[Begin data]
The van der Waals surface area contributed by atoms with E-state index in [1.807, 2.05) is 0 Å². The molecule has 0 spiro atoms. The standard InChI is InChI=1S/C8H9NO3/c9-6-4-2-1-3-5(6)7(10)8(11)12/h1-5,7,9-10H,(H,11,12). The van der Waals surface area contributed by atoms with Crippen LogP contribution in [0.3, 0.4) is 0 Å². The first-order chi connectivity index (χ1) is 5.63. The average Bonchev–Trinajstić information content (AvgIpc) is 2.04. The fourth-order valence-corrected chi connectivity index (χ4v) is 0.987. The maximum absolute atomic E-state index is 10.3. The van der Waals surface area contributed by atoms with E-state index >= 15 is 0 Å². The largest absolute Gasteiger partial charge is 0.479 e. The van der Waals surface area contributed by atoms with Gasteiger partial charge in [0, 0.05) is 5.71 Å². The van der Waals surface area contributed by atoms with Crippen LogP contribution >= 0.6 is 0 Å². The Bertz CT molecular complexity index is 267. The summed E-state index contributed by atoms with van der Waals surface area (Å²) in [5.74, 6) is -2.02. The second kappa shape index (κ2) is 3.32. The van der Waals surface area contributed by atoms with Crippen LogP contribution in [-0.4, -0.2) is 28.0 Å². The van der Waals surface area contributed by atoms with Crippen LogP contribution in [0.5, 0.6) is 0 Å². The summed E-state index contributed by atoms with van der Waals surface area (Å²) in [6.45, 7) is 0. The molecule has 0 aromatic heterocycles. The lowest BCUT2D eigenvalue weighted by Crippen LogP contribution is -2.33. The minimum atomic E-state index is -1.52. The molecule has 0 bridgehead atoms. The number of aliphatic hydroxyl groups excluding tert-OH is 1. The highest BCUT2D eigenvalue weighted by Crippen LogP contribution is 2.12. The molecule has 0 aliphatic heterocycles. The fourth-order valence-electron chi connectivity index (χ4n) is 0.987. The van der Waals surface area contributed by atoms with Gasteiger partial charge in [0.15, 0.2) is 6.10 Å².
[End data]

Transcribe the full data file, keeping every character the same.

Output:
The van der Waals surface area contributed by atoms with E-state index in [1.807, 2.05) is 0 Å². The molecule has 0 spiro atoms. The standard InChI is InChI=1S/C8H9NO3/c9-6-4-2-1-3-5(6)7(10)8(11)12/h1-5,7,9-10H,(H,11,12). The van der Waals surface area contributed by atoms with Crippen LogP contribution in [0.3, 0.4) is 0 Å². The first-order chi connectivity index (χ1) is 5.63. The average Bonchev–Trinajstić information content (AvgIpc) is 2.04. The fourth-order valence-corrected chi connectivity index (χ4v) is 0.987. The maximum absolute atomic E-state index is 10.3. The van der Waals surface area contributed by atoms with E-state index >= 15 is 0 Å². The largest absolute Gasteiger partial charge is 0.479 e. The van der Waals surface area contributed by atoms with Gasteiger partial charge in [0, 0.05) is 5.71 Å². The van der Waals surface area contributed by atoms with Crippen LogP contribution >= 0.6 is 0 Å². The Bertz CT molecular complexity index is 267. The summed E-state index contributed by atoms with van der Waals surface area (Å²) in [5.74, 6) is -2.02. The second kappa shape index (κ2) is 3.32. The van der Waals surface area contributed by atoms with Crippen LogP contribution in [-0.4, -0.2) is 28.0 Å². The van der Waals surface area contributed by atoms with Crippen LogP contribution in [0.5, 0.6) is 0 Å². The summed E-state index contributed by atoms with van der Waals surface area (Å²) in [6.45, 7) is 0. The molecule has 0 aromatic heterocycles. The lowest BCUT2D eigenvalue weighted by Crippen LogP contribution is -2.33. The minimum atomic E-state index is -1.52. The molecule has 0 bridgehead atoms. The number of aliphatic hydroxyl groups excluding tert-OH is 1. The highest BCUT2D eigenvalue weighted by Crippen LogP contribution is 2.12. The molecule has 0 aliphatic heterocycles. The fourth-order valence-electron chi connectivity index (χ4n) is 0.987. The van der Waals surface area contributed by atoms with Gasteiger partial charge in [0.15, 0.2) is 6.10 Å².